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Leading the band, on field and off

Senior drum major hopes others will follow his steps in finding their life’s purpose

Godwin Heights — Carlos Soto-Castillo’s interest in the saxophone started with a YouTube video.

“The music of the instrument sounded really fascinating to me,” said the Godwin Heights senior. “When I was a seventh- (and) eighth-grader, I wanted to work really hard on the clarinet so I would be able to play the saxophone for marching band.”

Carlos played the saxophone for Godwin’s marching band for about a year. For the past three seasons, you would have found him in front of the marching band as its drum major. 

“I feel like a lot of kids have been inspired by me, by how much I have done for this program,” he said, adding that members from other bands would recognize him as Godwin’s drum major. “It was cool for the underclassmen to see my success and then they would want to be like me or they would want to be as successful as me when they grow up.”

Carlos Soto-Castillo leads the band during a rehearsal (courtesy)

Going Above and Beyond

Asked to think about a student leader from his school, the first person Principal Chad Conklin named was Carlos. His positive impact on the school led Carlos to be recognized during WOOD TV’s Football Frenzy week at the school.

“He is such an incredibly charismatic student,” said Tonia Sorokin, a high school science teacher. “Not only is he an amazing student academically, he goes over and above anything that is required of him here at Godwin.”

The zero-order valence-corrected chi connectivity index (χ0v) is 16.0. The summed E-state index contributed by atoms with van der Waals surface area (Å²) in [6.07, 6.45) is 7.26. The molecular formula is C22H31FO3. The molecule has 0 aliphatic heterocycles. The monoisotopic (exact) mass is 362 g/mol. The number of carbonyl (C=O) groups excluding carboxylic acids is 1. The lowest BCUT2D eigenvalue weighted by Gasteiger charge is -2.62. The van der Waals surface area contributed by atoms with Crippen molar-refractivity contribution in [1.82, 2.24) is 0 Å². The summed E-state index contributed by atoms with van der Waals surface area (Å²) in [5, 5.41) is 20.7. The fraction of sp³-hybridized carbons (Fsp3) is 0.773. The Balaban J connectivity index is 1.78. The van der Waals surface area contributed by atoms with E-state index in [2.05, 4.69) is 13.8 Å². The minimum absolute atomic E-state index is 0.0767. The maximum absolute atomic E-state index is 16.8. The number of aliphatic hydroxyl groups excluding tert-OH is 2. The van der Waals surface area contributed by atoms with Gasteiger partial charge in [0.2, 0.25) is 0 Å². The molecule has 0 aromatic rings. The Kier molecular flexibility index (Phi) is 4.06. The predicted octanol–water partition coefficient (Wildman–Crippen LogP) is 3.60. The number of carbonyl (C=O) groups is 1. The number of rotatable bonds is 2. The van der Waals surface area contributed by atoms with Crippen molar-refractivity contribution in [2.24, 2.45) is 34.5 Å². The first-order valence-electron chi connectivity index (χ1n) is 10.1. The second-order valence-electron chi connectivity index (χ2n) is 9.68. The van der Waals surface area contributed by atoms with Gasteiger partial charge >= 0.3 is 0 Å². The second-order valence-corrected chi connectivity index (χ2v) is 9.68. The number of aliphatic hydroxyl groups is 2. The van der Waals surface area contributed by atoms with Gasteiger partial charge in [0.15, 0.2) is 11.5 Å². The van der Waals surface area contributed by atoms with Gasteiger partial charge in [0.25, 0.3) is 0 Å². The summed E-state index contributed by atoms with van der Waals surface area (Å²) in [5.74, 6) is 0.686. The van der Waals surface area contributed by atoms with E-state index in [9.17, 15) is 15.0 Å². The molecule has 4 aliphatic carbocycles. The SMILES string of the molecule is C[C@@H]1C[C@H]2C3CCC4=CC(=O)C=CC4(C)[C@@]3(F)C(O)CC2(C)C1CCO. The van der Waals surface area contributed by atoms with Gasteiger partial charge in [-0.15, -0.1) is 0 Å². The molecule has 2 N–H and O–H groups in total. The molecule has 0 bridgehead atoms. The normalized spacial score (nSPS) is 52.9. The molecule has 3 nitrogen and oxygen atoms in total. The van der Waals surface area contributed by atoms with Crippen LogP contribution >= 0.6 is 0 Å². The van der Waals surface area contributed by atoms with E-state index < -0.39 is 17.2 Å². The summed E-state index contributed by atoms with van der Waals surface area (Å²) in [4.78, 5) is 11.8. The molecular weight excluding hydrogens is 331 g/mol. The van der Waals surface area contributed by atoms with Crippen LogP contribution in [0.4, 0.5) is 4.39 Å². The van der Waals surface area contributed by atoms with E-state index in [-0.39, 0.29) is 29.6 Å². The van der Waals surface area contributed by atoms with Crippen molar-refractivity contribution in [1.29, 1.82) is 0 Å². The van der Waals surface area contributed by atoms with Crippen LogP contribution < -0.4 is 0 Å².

His ability to understand concepts and his willingness to help others has made him a leader in the classroom, Sorokin said, adding “I can’t wait to see the impact he makes on this world.”

Finding the Positives

While Carlos started his Godwin experience in preschool, it was middle school when he began to leave his mark. In 2018, he was one of a few eighth-graders invited to participate in the marching band. That was the year the band took the state championship at the Michigan Competing Band Association’s Flight V. 

In 2019, he entered Godwin as a freshman. The marching band was able to capture second place, but the rest of Carlos’ freshman year was shut down due to COVID. However, Carlos saw the positives of the situation: His parents encouraged him during online learning and, when he returned to school in the fall, emphasized the opportunity to build better relationships with his peers. 

“I feel like every year was pretty good,” Carlos said. “Every year was different. Every year was the same people but a different vibe. Everybody kept maturing over the years and knowing what they wanted to do after graduating.

“So it was really cool to get to grow with these students and friends of mine in class and see them improve and see myself improve and become a musician and become a good student.”

Despite the challenges of COVID, Carlos participated in a number of activities. He tried track and baseball. He had played soccer since he was 9, and was on the school’s varsity team until his junior year “because I wanted to focus more on my marching band. I also was working and I couldn’t manage three things at the same time.”